Childhood has three main ingredients: having fun, creativity and a handful of innocence. Those ingredients bring us, the “big kids,” a lot of joy, so let me share this with all of …
Childhood has three main ingredients: having fun, creativity and a handful of innocence. Those ingredients bring us, the “big kids,” a lot of joy, so let me share this with all of you.
During Riverfest, the River Reporter launched a community dialogue, “Let’s Talk,” about what people want to see happen in their town.
We have had such insightful and heartfelt conversations with dozens upon dozens of kids and adults from the Upper Delaware region.
But that day, I had a conversation with a little girl who not only made me remember what it’s like to think like a kid, but how creative and inspiring children can be.
She came to our booth, hiding behind her mom. I asked them what they’d like to see. The mom talked to someone else at the booth, so it was just the little girl and me.
I am 18, so little kids are cute and all, but for some reason, from 16 to 21, you can forget how to talk to them. So I asked her one of our activity prompts, and I’m glad I did.
“So, if you can have anything in your town, what would you want? Would you want a pool or an ice cream shop?”
“I want princesses, unicorns and fairies to be real,” she said.
I grabbed a piece of paper and gave her a marker. She then started to write her answer as I spelled out each word to her. If she wanted princesses, fairies and unicorns, well, in my mind, at that moment, she was going to get it. Innocence is one of those childhood ingredients.
Being 18 is weird. I have exposure to things that kids wouldn’t understand. But people hear, read and see a lot and eventually, this innocent view of the world starts to dissipate. However, these interactions serve as a reminder of joy.
I remember when I thought I could be an ambulance, I’m serious. I had just watched “Transformers” and figured I could do the same. I was innocent and did not understand I could not turn into a truck, just like that little girl wants fairies and unicorns to be real.
Then she said she loves questions and wanted to answer more. I repeated the original question, trying to see if she would say the same thing. She completely blew my expectations out of the park.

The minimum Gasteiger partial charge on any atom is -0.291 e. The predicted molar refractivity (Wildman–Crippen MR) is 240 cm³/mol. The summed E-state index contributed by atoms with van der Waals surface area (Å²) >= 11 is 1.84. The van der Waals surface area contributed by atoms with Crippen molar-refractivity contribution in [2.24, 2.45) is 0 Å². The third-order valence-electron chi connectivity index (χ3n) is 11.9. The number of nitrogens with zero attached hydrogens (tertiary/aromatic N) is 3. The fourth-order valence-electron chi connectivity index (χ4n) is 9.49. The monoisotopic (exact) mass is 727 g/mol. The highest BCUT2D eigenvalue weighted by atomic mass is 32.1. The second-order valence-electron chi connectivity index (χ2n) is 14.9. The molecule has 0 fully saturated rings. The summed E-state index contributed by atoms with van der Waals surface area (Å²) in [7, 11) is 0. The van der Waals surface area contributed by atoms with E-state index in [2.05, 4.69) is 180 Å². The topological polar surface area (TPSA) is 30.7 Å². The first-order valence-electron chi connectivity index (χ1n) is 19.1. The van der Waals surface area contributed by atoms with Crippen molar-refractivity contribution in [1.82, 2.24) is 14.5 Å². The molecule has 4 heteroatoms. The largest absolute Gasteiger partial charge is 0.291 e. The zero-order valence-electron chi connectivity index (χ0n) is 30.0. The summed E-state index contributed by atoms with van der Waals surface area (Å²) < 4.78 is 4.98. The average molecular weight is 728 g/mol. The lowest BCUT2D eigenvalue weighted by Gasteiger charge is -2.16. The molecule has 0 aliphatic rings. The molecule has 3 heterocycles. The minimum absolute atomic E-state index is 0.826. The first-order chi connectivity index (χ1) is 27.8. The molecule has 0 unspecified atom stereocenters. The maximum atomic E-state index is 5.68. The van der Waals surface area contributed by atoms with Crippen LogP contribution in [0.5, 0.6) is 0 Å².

She had said that she wanted a park, originally the size of me, but we bargained for the size of the tent. This park would include “a water slide, four swings, a pool inside of the playground, filled with lemonade,” so she could have a swim and a drink.
At this point, I was having a field day. The type of fun, another ingredient in childhood, was something only a child could create.
She giggled as I wrote down her answer and pleaded for more questions. I asked about colors, animals, Disney princesses and the whole nine yards. I then looked back at the prompts, and one was, “What would you most want the River Reporter to cover?”
Of course, she is not an avid newspaper reader, so I reworded the question.
“If you could learn one thing in school, what would it be?” I asked.
“How to build a rocket ship,” she said without skipping a beat.
That’s the last ingredient in childhood: creativity.
At that young age, anything seems possible. You hear about space, and the next thing you know, you want to be an astronaut. You see pretty dresses and want to be a fashion designer. You hear music and want to be a pop star.
When you’re six, with a bit of imagination and creativity, the world is your oyster. Carpe diem.
It’s sad to think that getting older means that the world doesn’t seem as bright as it once did. Sometimes you need a little refresher on the small joys of life.
That little girl reminded me of that.
Embrace childhood. Build your own rocketship. Visit https://www.penguin.co.uk/articles/childrens-article/craft-a-diy-rocket-from-see-you-in-the-cosmos.
May it make your world seem a little brighter, even for a fleeting moment.
Victoria Hoffmann is an intern at the River Reporter.
By LAURIE STUART
Conventional wisdom says we can never really understand another’s experience until we walk in their shoes. To me, this means being open to allowing someone’s experience to be theirs, without comparison to our own understanding and experience.
When we’re able to do that, humans often muster a little bit more empathy and compassion. To mid-19th century philosopher Henry Nelson Wieman, this “creative event” is a process of reorganization that increases human good. He further divided the experience into four subevents: “emerging awareness of qualitative meaning derived from other persons through communication,” “integrating these new meanings with others previously acquired,” “expanding the richness of quality in the appreciable world by enlarging its meaning,” and “deepening the community among those who participate in this total creative event of intercommunication.”
In other words, when we are able to tell our stories and hear those of others, there is a creative exchange that brings out the best of our humanity. This connection is what is possible when we actually communicate.
At this time of great disruption in our communities and a division between ideologies, talking together is of utmost importance. And sharing your thoughts in the pages of the River Reporter is a great way to start. Send letters and opinion pieces to email@example.com.
They say that nothing ever changes by talking about it. But it does. And writing about it helps focus your thoughts even more.
Let’s give it a whirl. Write us today.
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